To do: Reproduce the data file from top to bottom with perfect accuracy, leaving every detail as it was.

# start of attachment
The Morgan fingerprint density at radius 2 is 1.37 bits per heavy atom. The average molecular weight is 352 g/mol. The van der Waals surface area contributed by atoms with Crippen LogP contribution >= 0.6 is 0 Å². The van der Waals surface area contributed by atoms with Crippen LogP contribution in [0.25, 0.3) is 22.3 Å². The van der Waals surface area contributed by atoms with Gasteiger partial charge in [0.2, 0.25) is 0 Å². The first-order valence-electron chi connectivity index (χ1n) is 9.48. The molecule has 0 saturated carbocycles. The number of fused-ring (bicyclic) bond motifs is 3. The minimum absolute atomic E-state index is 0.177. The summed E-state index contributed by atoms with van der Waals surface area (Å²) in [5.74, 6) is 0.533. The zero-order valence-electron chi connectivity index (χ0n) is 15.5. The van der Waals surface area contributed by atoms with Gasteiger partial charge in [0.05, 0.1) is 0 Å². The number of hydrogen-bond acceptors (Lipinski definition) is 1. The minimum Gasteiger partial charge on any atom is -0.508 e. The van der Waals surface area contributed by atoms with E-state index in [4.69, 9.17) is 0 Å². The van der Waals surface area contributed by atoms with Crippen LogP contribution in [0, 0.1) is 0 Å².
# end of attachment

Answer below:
The Morgan fingerprint density at radius 2 is 1.37 bits per heavy atom. The average molecular weight is 352 g/mol. The van der Waals surface area contributed by atoms with Crippen LogP contribution >= 0.6 is 0 Å². The van der Waals surface area contributed by atoms with Crippen LogP contribution in [0.25, 0.3) is 22.3 Å². The van der Waals surface area contributed by atoms with Gasteiger partial charge in [0.2, 0.25) is 0 Å². The first-order valence-electron chi connectivity index (χ1n) is 9.48. The molecule has 0 saturated carbocycles. The number of fused-ring (bicyclic) bond motifs is 3. The minimum absolute atomic E-state index is 0.177. The summed E-state index contributed by atoms with van der Waals surface area (Å²) in [5.74, 6) is 0.533. The zero-order valence-electron chi connectivity index (χ0n) is 15.5. The van der Waals surface area contributed by atoms with Gasteiger partial charge in [0.05, 0.1) is 0 Å². The number of hydrogen-bond acceptors (Lipinski definition) is 1. The minimum Gasteiger partial charge on any atom is -0.508 e. The van der Waals surface area contributed by atoms with E-state index in [4.69, 9.17) is 0 Å². The van der Waals surface area contributed by atoms with Crippen LogP contribution in [0, 0.1) is 0 Å².